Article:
** To Keep America Safe, Embrace Drone Warfare

CreditMike McQuade
“ARE you sure they’re there?” the decision maker asks. “They” are Qaeda operatives who have been planning attacks against the United States.
“Yes, sir,” the intelligence analyst replies, ticking off the human and electronic sources of information. “We’ve got good Humint. We’ve been tracking with streaming video. Sigint’s checking in now and confirming it’s them. They’re there.”
The decision maker asks if there are civilians nearby.
“The family is in the main building. The guys we want are in the big guesthouse here.”
“They’re not very far apart.”
“Far enough.”
“Anyone in that little building now?”
“Don’t know. Probably not. We haven’t seen anyone since the Pred got capture of the target. But A.Q. uses it when they pass through here, and they pass through here a lot.”
He asks the probability of killing the targets if they use a GBU-12, a powerful 500-pound, laser-guided bomb.
“These guys are sure dead,” comes the reply. “We think the family’s O.K.”Photo
“You think they’re O.K.?”
“They should be.” But the analyst confesses it is impossible to be sure.
“What’s it look like with a couple of Hellfires?” the decision maker asks, referring to smaller weapons carrying 20-pound warheads.
“If we hit the right room in the guesthouse, we’ll get the all bad guys.” But the walls of the house could be thick. The family’s safe, but bad guys might survive.
“Use the Hellfires the way you said,” the decision maker says.
Then a pause.
“Tell me again about these guys.”
“Sir, big A.Q. operators. We’ve been trying to track them forever. They’re really careful. They’ve been hard to find. They’re the first team.”
Another pause. A long one.
“Use the GBU. And that small building they sometimes use as a dorm …”
“Yes, sir.”
“After the GBU hits, if military-age males come out …”
“Yes, sir?”
“Kill them.”
Less than an hour later he is briefed again. The two targets are dead. The civilians have fled the compound. All are alive.
TARGETED killing using drones has become part of the American way of war. To do it legally and effectively requires detailed and accurate intelligence. It also requires some excruciatingly difficult decisions. The dialogue above, representative of many such missions, shows how hard the commanders and analysts work to get it right.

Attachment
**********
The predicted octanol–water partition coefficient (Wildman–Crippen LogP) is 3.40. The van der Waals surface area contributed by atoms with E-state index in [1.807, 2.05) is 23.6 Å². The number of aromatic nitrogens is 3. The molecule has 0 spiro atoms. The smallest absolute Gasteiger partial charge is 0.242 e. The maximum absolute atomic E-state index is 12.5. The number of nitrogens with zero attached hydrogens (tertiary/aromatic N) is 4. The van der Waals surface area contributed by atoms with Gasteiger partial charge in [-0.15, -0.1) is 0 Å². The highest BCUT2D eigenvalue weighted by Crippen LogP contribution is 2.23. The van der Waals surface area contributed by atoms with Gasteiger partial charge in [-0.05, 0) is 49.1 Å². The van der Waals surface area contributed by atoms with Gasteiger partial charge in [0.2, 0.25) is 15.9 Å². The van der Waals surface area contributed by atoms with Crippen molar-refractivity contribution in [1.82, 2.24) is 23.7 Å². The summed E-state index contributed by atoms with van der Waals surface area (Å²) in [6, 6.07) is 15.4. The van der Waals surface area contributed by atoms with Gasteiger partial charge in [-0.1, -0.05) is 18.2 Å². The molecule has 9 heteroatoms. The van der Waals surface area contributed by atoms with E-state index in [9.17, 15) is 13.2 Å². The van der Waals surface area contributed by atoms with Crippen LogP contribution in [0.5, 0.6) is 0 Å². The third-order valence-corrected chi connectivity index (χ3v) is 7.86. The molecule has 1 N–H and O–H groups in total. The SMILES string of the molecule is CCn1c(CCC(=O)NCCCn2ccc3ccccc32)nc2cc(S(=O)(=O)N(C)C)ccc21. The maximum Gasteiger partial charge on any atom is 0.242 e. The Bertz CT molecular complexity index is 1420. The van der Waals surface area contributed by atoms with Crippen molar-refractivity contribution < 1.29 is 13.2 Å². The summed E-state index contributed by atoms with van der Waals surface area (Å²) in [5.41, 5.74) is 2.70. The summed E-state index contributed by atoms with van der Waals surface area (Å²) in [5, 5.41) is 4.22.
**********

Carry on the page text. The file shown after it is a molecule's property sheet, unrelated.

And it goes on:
The longer they have gone on, however, the more controversial drone strikes have become. Critics assert that a high percentage of the people killed in drone strikes are civilians — a claim totally at odds with the intelligence I have reviewed — and that the strikes have turned the Muslim world against the United States, fueling terrorist recruitment. Political elites have joined in, complaining that intelligence agencies have gone too far — until they have felt in danger, when they have complained that the agencies did not go far enough.

Gen. Nicholson's task in Afghanistan

February 18, 2016,
By Scott Smith, 
The most interesting revelation during the confirmation hearings of Army Lt. Gen. John Nicholson, who was nominated as the next commander of U.S. forces in Afghanistan, was the revelation by Sen. Mark Kirk (R-Ill.) that Nicholson's great-great-uncle was British Lt. Gen. John Nicholson, who had participated in the First Anglo-Afghan War (1839 to 1842) and been held captive in Ghazni.
It was also interesting that Kirk himself had served as a reservist under Nicholson in Afghanistan. It is a sign of how familiar Afghanistan has become to America's leadership. With the extension of our troop presence past 2016, it will continue being familiar to Americans for several years longer.
A number of senators encouraged Nicholson to provide the Senate, following his initial 90-day assessment, with his objective and nonpolitical assessment of how many troops are needed to achieve our objectives in Afghanistan, which Nicholson said were to "defeat al Qaeda and its affiliates, contribute to regional and international peace and stability, and enhance the ability of Afghanistan to deter threats against its sovereignty, security and territorial integrity."
For the first time in several years, the U.S. presence in Afghanistan is now being articulated in terms of years of engagement, rather than a countdown to withdrawal. There was a sense of relief that the lifting of President Obama's self-imposed withdrawal deadline had created breathing room for U.S. strategists, greater confidence for Afghan political actors (for whom the withdrawal of U.S. support was a political death sentence) and an opportunity to refocus on a conditions-based withdrawal rather than meeting a timeline that ignored — and arguably contributed to — depressing realities on the ground.